The legislation that was passed recently by the Russian parliament is quite specific. It prohibits the advertisement (in Russian "propaganda") of a homosexual lifestyle among minors. In other words, as I understand it, it applies first and foremost to schools and other places where underage children would be the objects of such efforts. That is all.

Having said that, it is also clear that Russian society is notably less liberal on public displays of sexuality than some other Western societies, on a par I would say with the more socially conservative regions of the United States or southern Europe.

Next Page  1  |  2  |  3

(Note: You can view every article as one long page if you sign up as an Advocate Member, or higher).


Rate It | View Ratings

Nicolai Petro Social Media Pages: Facebook page url on login Profile not filled in       Twitter page url on login Profile not filled in       Linkedin page url on login Profile not filled in       Instagram page url on login Profile not filled in

Nicolai N. Petro is professor of political science at the University of Rhode Island. He has served as special assistant for policy in the U.S. State Department and as civic affairs advisor to the mayor of the Russian city of Novgorod the Great. His books include: The Rebirth of Russian Democracy (Harvard,1995), Russian Foreign Policy (Longman, 1997), and (more...)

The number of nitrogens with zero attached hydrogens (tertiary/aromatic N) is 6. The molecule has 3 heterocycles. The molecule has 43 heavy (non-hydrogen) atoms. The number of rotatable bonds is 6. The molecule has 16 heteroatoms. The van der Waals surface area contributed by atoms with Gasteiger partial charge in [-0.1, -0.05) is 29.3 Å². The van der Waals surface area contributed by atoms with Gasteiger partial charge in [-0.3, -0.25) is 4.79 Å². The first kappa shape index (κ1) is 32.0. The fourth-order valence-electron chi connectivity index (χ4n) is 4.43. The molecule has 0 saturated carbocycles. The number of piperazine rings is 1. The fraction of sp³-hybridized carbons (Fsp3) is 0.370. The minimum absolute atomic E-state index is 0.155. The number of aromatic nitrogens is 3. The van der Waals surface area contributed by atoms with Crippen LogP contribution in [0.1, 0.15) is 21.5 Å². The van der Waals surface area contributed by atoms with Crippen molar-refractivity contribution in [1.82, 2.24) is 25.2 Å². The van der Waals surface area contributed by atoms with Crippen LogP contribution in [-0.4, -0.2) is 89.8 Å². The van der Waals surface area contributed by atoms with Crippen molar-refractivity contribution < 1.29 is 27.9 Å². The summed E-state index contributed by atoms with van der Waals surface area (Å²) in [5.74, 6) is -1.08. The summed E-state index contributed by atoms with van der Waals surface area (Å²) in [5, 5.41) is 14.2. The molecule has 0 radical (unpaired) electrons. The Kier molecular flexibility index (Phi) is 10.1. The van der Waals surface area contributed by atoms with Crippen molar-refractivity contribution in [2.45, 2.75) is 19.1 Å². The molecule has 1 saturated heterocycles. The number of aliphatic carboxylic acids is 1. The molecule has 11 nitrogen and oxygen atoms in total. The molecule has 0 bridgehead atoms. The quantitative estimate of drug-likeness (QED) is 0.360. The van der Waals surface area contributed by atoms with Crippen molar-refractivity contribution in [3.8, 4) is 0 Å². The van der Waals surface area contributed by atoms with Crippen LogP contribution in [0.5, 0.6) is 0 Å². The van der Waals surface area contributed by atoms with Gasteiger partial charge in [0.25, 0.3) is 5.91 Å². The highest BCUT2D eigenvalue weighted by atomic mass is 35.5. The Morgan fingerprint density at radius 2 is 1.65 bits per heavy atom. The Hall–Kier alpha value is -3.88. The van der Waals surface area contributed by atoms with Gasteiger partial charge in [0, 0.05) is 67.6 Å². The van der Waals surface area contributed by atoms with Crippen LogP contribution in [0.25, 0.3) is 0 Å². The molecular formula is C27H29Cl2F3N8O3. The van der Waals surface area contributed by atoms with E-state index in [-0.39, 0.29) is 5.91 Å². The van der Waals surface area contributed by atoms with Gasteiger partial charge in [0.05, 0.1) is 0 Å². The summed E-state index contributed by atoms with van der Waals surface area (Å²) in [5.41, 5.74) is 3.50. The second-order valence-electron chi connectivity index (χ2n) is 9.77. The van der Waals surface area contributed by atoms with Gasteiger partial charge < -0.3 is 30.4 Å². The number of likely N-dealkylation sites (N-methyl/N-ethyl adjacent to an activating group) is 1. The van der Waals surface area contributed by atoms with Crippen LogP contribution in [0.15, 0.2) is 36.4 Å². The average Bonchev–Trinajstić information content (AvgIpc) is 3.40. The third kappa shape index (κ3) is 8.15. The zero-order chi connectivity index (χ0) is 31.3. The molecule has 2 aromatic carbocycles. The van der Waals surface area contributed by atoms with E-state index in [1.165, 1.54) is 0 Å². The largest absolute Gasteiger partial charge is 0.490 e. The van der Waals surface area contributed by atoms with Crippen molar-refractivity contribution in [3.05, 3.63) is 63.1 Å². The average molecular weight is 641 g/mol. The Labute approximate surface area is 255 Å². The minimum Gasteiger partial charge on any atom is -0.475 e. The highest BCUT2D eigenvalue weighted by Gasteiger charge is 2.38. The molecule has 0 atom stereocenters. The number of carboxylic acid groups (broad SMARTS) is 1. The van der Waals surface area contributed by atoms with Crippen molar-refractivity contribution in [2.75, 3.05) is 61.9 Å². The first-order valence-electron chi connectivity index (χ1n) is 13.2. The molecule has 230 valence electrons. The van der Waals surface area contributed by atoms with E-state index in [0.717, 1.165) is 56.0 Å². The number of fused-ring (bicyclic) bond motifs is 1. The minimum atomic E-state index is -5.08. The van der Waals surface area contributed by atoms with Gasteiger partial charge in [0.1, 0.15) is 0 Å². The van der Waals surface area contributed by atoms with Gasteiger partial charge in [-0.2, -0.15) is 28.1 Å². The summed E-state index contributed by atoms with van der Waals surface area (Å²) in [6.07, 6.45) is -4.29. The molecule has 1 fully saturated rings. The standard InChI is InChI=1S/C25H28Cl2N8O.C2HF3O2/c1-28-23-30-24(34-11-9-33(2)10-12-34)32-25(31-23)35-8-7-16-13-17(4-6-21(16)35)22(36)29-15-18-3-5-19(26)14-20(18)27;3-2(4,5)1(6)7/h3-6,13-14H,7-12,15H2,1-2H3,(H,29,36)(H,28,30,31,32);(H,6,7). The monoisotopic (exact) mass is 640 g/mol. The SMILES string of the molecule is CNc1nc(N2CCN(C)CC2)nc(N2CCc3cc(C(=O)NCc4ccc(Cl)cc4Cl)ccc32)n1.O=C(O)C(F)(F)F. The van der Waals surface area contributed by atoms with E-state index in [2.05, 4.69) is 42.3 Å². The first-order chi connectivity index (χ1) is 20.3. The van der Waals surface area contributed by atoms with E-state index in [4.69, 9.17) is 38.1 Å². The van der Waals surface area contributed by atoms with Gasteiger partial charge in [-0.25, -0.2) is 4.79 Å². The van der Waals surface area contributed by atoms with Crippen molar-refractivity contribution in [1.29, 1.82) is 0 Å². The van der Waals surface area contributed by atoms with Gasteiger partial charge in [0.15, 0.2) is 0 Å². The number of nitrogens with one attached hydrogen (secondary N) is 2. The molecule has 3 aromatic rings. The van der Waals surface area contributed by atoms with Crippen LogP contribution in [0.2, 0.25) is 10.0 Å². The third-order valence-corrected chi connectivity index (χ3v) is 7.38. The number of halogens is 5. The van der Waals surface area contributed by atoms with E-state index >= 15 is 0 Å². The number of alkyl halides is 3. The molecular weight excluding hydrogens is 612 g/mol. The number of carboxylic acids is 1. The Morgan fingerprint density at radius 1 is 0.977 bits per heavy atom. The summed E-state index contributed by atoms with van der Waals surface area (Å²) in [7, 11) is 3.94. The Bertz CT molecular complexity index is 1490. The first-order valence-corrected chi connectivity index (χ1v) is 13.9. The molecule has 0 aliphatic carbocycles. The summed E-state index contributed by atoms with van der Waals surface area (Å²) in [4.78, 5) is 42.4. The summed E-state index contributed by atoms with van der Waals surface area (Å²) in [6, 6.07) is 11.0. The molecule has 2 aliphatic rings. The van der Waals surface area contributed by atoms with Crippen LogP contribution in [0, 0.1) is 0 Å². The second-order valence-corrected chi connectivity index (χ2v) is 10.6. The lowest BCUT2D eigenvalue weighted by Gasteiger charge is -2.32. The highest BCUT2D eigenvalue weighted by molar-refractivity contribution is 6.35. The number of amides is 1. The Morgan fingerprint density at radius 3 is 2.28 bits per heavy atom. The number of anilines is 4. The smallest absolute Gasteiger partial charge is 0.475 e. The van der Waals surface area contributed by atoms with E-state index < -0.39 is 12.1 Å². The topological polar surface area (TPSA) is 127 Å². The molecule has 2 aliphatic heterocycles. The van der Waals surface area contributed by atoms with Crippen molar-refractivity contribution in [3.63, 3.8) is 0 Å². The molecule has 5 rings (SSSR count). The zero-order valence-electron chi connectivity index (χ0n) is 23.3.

Go To Commenting
The views expressed herein are the sole responsibility of the author and do not necessarily reflect those of this website or its editors.
Writers Guidelines
Contact AuthorContact Author Contact EditorContact Editor Author PageView Authors' Articles
Support OpEdNews

OpEdNews depends upon can't survive without your help.

If you value this article and the work of OpEdNews, please either Donate or Purchase a premium membership.

If you've enjoyed this, sign up for our daily or weekly newsletter to get lots of great progressive content.
Daily Weekly     OpEdNews Newsletter
   (Opens new browser window)

Most Popular Articles by this Author:     (View All Most Popular Articles by this Author)

Russia Can't Be Manipulated Through External Pressure

Ukraine: Why Culture Matters

How Accurate is Freedom House?

How the E.U. Can Bring Ukraine Into Europe

Some Orthodox Reflections on the (P)ussy (R)iot Case

The Other Ukraine

To View Comments or Join the Conversation: